Aspen council, historical board OK project |

Aspen council, historical board OK project

Andre SalvailThe Aspen TimesAspen CO Colorado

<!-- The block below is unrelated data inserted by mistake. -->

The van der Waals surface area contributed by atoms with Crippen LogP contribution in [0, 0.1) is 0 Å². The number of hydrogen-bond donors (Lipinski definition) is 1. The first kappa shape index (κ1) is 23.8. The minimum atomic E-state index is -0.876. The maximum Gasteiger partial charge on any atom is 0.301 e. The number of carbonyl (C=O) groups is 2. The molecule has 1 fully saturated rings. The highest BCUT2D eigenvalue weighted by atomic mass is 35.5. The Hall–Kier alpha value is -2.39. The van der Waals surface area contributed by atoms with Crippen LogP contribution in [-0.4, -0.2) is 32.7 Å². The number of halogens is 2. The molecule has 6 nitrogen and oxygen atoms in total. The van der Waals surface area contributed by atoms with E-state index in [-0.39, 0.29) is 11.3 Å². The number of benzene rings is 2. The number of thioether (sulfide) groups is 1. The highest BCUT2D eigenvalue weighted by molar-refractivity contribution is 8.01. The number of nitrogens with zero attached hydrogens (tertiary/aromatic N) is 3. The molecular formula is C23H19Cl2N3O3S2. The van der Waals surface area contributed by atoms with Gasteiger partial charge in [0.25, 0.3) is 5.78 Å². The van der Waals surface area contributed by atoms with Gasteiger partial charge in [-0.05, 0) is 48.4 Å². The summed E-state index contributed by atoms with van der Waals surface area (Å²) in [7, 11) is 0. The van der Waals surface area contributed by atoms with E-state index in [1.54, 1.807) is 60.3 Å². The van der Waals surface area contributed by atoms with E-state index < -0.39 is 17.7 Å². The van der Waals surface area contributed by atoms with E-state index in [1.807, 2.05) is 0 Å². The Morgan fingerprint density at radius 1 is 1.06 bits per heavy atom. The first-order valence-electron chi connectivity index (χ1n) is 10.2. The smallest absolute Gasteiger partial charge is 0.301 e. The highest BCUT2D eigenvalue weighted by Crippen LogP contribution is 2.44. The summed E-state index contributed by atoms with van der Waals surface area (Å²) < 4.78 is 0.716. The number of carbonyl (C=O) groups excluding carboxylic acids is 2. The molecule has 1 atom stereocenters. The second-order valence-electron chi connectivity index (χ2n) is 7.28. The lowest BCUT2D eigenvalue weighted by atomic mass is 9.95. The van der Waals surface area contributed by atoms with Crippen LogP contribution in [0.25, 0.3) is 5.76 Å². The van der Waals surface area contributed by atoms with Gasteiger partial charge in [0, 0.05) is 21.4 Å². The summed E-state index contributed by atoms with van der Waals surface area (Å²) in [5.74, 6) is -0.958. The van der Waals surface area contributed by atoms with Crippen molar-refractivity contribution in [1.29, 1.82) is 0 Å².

ASPEN – The Aspen City Council voted 3-1 Monday to accept the Historic Preservation Commission’s approval of a development proposal that calls for demolishing part of a one-story building in the East Cooper Avenue pedestrian mall to make way for a three-story structure.The building, at 422 E. Cooper Ave., is located next door to the historic Red Onion restaurant building. Currently, it houses a poster shop. The project applicant, represented by Stan Clauson Associates Inc., is proposing a mixed-use development with a single residential unit on the second and third floors and commercial uses on the first floor and the basement.The commission voted 4-1 on Oct. 24 to approve the project’s design. Commissioner Nora Berko provided the lone “no” vote, saying that the third story wasn’t necessary and that it would reduce the prominence of the iconic Red Onion building. Others at the meeting voiced concern that the new structure would conflict with the viewplane from the Wheeler Opera House.City Council members used their “call up” provision to consider whether to accept the Historic Preservation Commission’s decision or remand it back to the commission for reconsideration. Following a discussion that focused on Wheeler viewplanes, they voted 3-1 to accept the decision, with Mayor Mick Ireland and Councilmen Adam Frisch and Derek Johnson in favor. Councilman Steve Skadron dissented. Prior to the discussion, Councilman Torre recused himself because his residence is in close proximity to the project location.In other business:• The council voted 5-0 to enter into a $516,000 contract with the U.S. Bureau of Reclamation to purchase uncontracted water from Ruedi Reservoir to keep it on the Western Slope and to help pay off remaining debt associated with construction of the dam and reservoir, both of which were built in the 1960s. The Colorado River District is coordinating a purchase agreement that involves 18 entities, including the city of Aspen. Under the contract, the city will be buying 400 acre-feet of Ruedi water to be used for future augmentation purposes, according to a memorandum to the council.• Council members voted 5-0 to amend the city sales tax from 2.1 percent to 2.4 percent. The change reflects the Nov. 6 decision by city voters to raise the sales tax in order to provide more money to the local public school system. Officials noted that the city will merely be collecting the revenue as a “pass-through entity” – a separate, independent board will be created to receive the money and dole it out to the school system based on various budget needs. The increase will raise an estimated $1.75 million annually.• The council agreed 5-0 to a $99,000 contract with consulting firm Fehr & Peers. The company will help the city create a system to ensure that future developments accurately mitigate their transportation impacts. According to a city memorandum, the intent of the project is to clarify requirements, and write them into the municipal code, for mitigating impacts from development. Transportation impacts include increased traffic and trips that result from development. Such impacts affect air quality by increasing pollution due to vehicle emissions and particulates from vehicles on the

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